Made in LA: Spectrolab has Conquered the Heavens, Now Focusing on Planet Earth
Last week the CleanTech LA team took a trip to Sylmar in the San Fernando Valley to check in on local cleantech firm Spectrolab, the market leader in space-based solar energy products.
Spectrolab, a wholly owned subsidiary of The Boeing Company, provides power to hundreds of satellite and interplanetary spacecraft. The company is also expanding into concentrating solar cells for the emerging renewable energy market. Spectrolab currently employs 450 people in research, design, manufacturing, and sales of its solar energy products, as well as solar simulators and airborne searchlight systems.
Spectrolab was established in 1956, when LA serial technology entrepreneur
Alfred Mann brought together a group of engineers to provide high-quality optical filters and mirrors for use in government contracts. Spectrolab established its credibility in the nascent space industry with Pioneer 1 in 1958 and the historic Apollo 11 mission in 1969 – the mission included the installation of the first solar panel on the moon. Since those early days, Spectrolab has become the world’s leading manufacturer and supplier of space solar cells and panels.
As the manufacturer and primary solar cell and panel supplier to nearly all satellite contractors, Spectrolab products have powered more than 500 successful space missions, including the International Space Station, and numerous interplanetary missions to Mars and the first deep space mission to Jupiter, to U.S. military defense programs, and to cost-conscious commercial applications such as for broadcasting and telephony. Spectrolab is also applying this interplanetary expertise to a more local market: Planet Earth.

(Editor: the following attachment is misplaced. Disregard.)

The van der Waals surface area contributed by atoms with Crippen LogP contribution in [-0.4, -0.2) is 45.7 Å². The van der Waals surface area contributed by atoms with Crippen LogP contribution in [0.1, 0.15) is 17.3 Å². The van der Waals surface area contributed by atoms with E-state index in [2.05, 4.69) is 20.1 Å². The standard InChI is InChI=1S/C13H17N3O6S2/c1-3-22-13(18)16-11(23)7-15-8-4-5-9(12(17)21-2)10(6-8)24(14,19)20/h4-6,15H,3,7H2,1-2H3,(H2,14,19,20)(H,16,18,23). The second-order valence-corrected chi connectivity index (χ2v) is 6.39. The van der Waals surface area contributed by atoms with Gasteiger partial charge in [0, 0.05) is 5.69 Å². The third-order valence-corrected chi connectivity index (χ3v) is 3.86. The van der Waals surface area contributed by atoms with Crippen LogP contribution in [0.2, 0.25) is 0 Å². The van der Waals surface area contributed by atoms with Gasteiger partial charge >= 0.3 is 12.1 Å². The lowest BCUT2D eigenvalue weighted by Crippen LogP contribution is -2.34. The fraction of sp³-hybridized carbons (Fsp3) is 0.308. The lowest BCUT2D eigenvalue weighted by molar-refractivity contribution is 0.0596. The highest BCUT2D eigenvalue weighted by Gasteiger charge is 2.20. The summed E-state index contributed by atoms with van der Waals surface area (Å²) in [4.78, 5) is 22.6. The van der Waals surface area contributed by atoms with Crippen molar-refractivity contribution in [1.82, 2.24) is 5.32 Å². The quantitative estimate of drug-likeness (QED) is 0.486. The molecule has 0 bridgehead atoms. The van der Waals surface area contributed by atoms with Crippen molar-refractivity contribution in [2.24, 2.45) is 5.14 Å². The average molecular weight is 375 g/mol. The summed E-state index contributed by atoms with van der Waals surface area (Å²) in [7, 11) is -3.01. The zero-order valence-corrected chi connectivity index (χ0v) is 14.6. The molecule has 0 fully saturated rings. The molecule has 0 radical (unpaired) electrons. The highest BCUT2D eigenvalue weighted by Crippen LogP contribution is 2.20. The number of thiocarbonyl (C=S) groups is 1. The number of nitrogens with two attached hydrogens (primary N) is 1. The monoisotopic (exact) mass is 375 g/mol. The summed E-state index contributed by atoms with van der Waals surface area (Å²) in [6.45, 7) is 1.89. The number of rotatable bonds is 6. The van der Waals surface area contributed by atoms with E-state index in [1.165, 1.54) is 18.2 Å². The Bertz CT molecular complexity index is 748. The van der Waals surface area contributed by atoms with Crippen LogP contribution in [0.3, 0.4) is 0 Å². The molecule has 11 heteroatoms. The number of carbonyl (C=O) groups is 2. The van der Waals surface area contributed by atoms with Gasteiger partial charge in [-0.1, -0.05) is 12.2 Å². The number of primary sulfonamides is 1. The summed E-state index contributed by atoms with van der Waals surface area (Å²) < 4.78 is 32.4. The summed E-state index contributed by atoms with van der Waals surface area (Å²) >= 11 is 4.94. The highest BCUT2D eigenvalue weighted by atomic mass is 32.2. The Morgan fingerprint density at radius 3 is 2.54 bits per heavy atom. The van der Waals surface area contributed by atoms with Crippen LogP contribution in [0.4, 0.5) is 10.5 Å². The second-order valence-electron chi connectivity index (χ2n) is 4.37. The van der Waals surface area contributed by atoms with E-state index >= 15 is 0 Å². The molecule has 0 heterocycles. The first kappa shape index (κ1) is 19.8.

Spectrolab’s scientists build and test solar cells for terrestrial solar modules that use lenses or mirrors to concentrate the intensity of the sun’s rays up to 1,400 times onto a very small, highly efficient Spectrolab cell. These modules are assembled into systems by 3rd parties and installed in large scale arrays that track the sun’s movement across the sky. In 2009, Spectrolab set a new world record for terrestrial concentrator solar cell efficiency by converting 41.6 percent of concentrated sunlight into electricity. The U.S. Department of Energy National Renewable Energy Laboratory in Golden, Colorado independently verified this record setting performance.
U.S. terrestrial solar sales are on track to reach about one gigawatt this year, equivalent to the size of a nuclear reactor. As a global leader in space solar power, Spectrolab has the strong research team, the stability of existing contracts, and manufacturing capacity to succeed in the terrestrial solar market.
For the U.S. solar sector to achieve the cost efficiencies of fossil fuel power plants, it needs to develop solar power plants at scale using highly efficient solar cells. Companies like Spectrolab are putting Los Angeles in a leadership position in this cutting-edge field.